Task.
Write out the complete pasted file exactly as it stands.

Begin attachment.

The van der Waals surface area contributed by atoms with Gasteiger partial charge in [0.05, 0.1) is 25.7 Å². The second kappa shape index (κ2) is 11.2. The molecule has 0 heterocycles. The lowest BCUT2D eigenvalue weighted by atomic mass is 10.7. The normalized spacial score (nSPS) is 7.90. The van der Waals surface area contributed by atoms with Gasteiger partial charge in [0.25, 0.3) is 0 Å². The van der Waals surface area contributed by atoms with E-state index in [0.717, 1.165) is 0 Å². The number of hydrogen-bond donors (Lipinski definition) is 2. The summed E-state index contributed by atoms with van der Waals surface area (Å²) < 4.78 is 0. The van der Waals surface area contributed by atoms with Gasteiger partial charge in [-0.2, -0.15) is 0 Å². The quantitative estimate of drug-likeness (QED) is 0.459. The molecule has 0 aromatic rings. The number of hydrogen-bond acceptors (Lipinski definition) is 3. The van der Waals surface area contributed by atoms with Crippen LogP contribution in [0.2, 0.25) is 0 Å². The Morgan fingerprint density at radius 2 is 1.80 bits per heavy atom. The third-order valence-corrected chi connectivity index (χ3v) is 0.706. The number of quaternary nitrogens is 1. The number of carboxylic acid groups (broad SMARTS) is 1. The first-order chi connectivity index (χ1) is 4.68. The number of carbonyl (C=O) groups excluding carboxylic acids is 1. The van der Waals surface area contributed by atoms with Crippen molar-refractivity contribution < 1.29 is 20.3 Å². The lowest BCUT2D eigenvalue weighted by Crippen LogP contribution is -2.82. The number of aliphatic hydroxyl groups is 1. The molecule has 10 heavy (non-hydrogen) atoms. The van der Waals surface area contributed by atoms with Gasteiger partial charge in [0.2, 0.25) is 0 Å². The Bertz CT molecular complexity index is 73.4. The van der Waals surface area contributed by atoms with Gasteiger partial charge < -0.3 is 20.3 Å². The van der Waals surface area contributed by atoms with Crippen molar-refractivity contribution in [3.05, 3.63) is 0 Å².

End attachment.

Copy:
The van der Waals surface area contributed by atoms with Gasteiger partial charge in [0.05, 0.1) is 25.7 Å². The second kappa shape index (κ2) is 11.2. The molecule has 0 heterocycles. The lowest BCUT2D eigenvalue weighted by atomic mass is 10.7. The normalized spacial score (nSPS) is 7.90. The van der Waals surface area contributed by atoms with Gasteiger partial charge in [0.25, 0.3) is 0 Å². The van der Waals surface area contributed by atoms with E-state index in [0.717, 1.165) is 0 Å². The number of hydrogen-bond donors (Lipinski definition) is 2. The summed E-state index contributed by atoms with van der Waals surface area (Å²) < 4.78 is 0. The van der Waals surface area contributed by atoms with Gasteiger partial charge in [-0.2, -0.15) is 0 Å². The quantitative estimate of drug-likeness (QED) is 0.459. The molecule has 0 aromatic rings. The number of hydrogen-bond acceptors (Lipinski definition) is 3. The van der Waals surface area contributed by atoms with Crippen LogP contribution in [0.2, 0.25) is 0 Å². The Morgan fingerprint density at radius 2 is 1.80 bits per heavy atom. The third-order valence-corrected chi connectivity index (χ3v) is 0.706. The number of quaternary nitrogens is 1. The number of carboxylic acid groups (broad SMARTS) is 1. The first-order chi connectivity index (χ1) is 4.68. The number of carbonyl (C=O) groups excluding carboxylic acids is 1. The van der Waals surface area contributed by atoms with Crippen molar-refractivity contribution < 1.29 is 20.3 Å². The lowest BCUT2D eigenvalue weighted by Crippen LogP contribution is -2.82. The number of aliphatic hydroxyl groups is 1. The molecule has 10 heavy (non-hydrogen) atoms. The van der Waals surface area contributed by atoms with Gasteiger partial charge in [0.2, 0.25) is 0 Å². The Bertz CT molecular complexity index is 73.4. The van der Waals surface area contributed by atoms with Gasteiger partial charge < -0.3 is 20.3 Å². The van der Waals surface area contributed by atoms with Crippen molar-refractivity contribution in [3.05, 3.63) is 0 Å².